Rural Practice Guidelines


Barriers and Best Practices: Marketing Health Promotion for People with Disabilities

August 2003

Health promotion for people with disabilities attracts a diverse audience: people with disabilities themselves, policymakers, service providers and others. 

This Guideline discusses our research on effective strategies for marketing and promoting RTC: Rural’s two health promotion programs: Living Well with a Disability (an eight-week workshop) and the New Directions physical activity program. It also describes the barriers people with disabilities anticipate when they consider participating in a health promotion program. If marketing strategies address these barriers, more people with disabilities may participate in health promotion activities.

Secondary conditions are the medical and psycho-social conditions people with disabilities often experience following the onset of a disabling injury or disease. Chapter 6 of Healthy People 2010 focuses on increasing the proportion of people who engage in healthy behaviors that may prevent and/or manage secondary conditions. There are many approaches to changing health behavior, but health education continues to be the standard strategy to teach people how to prevent health problems, and how to maintain and even improve their health. Health promotion programs often include structured classes that target behaviors such as healthy eating and exercise. Living Well with a Disability aims to effect lifestyle changes that may reduce the incidence and severity of secondary conditions. Although our research indicated that Living Well works for people with disabilities, we knew that to reach our audience we would need to package and promote the program effectively.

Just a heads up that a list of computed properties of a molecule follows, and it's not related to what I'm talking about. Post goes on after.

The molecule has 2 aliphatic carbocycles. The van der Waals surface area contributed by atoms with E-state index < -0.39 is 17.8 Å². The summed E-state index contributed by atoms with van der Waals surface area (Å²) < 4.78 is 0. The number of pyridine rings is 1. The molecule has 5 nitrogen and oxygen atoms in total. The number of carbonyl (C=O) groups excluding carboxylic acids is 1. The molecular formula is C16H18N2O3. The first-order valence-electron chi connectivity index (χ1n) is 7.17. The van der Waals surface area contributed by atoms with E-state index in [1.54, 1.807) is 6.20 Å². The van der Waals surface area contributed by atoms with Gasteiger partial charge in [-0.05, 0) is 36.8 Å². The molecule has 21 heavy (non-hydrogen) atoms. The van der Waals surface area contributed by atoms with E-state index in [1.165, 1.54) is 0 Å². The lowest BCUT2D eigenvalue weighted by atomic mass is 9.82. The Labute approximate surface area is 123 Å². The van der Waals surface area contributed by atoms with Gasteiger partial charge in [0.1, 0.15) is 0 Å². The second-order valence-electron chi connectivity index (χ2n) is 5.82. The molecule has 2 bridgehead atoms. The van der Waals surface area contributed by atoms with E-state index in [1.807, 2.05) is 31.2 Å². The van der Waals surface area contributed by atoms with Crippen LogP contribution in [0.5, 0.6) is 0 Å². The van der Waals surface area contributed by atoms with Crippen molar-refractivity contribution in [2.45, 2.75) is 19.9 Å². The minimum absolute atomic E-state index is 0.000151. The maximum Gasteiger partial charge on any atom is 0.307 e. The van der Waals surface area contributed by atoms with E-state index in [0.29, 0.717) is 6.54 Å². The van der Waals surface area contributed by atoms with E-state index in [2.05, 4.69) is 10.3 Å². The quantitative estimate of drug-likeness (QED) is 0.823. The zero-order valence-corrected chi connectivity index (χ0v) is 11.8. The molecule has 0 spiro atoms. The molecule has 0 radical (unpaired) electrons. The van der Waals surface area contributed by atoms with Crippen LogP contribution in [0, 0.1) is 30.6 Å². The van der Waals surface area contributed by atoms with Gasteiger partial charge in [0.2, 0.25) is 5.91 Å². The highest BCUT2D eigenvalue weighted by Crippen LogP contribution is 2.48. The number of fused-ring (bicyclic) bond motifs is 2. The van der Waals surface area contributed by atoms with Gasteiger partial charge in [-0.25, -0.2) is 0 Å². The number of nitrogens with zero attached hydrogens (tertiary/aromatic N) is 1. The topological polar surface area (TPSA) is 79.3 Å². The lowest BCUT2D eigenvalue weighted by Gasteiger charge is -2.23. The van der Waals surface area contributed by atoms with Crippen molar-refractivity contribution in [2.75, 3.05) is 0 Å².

Barriers to Health Promotion

Research has identified the most common barriers to participating in disability-related health promotion activities. Almost three-quarters of Murphy-Southwick and Ravesloot’s sample said chronic pain and fatigue were their greatest barriers (Readiness for Health Promotion, 2000). In 1990, Stuifbergen and others found the top barriers to be fatigue and lack of money. In Rimmer’s 1999 study, women with physical disabilities said transportation, ability to pay for a health promotion program, and lack of energy were their main concerns.